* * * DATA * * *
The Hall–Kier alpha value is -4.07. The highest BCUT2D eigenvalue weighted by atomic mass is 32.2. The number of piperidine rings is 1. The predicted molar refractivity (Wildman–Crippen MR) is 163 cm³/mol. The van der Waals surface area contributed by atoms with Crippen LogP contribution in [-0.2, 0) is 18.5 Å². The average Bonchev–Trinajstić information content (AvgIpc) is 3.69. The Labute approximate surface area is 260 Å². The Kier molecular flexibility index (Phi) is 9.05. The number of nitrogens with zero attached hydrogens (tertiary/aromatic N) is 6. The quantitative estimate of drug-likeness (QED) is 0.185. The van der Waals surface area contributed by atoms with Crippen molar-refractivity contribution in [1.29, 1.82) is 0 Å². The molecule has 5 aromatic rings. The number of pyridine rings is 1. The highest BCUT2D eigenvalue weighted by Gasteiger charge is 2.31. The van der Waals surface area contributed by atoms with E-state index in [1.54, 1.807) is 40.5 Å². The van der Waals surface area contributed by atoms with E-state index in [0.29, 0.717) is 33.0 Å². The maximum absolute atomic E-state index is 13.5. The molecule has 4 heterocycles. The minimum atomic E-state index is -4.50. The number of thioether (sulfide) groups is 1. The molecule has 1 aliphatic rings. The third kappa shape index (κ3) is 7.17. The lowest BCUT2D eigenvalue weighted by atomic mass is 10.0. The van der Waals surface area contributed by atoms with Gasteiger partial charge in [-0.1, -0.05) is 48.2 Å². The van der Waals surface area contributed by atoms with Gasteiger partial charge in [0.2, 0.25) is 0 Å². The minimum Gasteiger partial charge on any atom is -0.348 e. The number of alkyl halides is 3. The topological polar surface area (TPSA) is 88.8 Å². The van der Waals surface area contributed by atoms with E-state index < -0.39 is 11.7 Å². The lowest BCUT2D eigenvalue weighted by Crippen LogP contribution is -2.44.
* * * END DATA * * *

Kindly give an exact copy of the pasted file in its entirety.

The Hall–Kier alpha value is -4.07. The highest BCUT2D eigenvalue weighted by atomic mass is 32.2. The number of piperidine rings is 1. The predicted molar refractivity (Wildman–Crippen MR) is 163 cm³/mol. The van der Waals surface area contributed by atoms with Crippen LogP contribution in [-0.2, 0) is 18.5 Å². The average Bonchev–Trinajstić information content (AvgIpc) is 3.69. The Labute approximate surface area is 260 Å². The Kier molecular flexibility index (Phi) is 9.05. The number of nitrogens with zero attached hydrogens (tertiary/aromatic N) is 6. The quantitative estimate of drug-likeness (QED) is 0.185. The van der Waals surface area contributed by atoms with Crippen molar-refractivity contribution in [1.29, 1.82) is 0 Å². The molecule has 5 aromatic rings. The number of pyridine rings is 1. The highest BCUT2D eigenvalue weighted by Gasteiger charge is 2.31. The van der Waals surface area contributed by atoms with E-state index in [1.54, 1.807) is 40.5 Å². The van der Waals surface area contributed by atoms with E-state index in [0.29, 0.717) is 33.0 Å². The maximum absolute atomic E-state index is 13.5. The molecule has 4 heterocycles. The minimum atomic E-state index is -4.50. The number of thioether (sulfide) groups is 1. The molecule has 1 aliphatic rings. The third kappa shape index (κ3) is 7.17. The lowest BCUT2D eigenvalue weighted by atomic mass is 10.0. The van der Waals surface area contributed by atoms with Gasteiger partial charge in [-0.1, -0.05) is 48.2 Å². The van der Waals surface area contributed by atoms with Gasteiger partial charge in [0.2, 0.25) is 0 Å². The minimum Gasteiger partial charge on any atom is -0.348 e. The number of alkyl halides is 3. The topological polar surface area (TPSA) is 88.8 Å². The van der Waals surface area contributed by atoms with E-state index < -0.39 is 11.7 Å². The lowest BCUT2D eigenvalue weighted by Crippen LogP contribution is -2.44.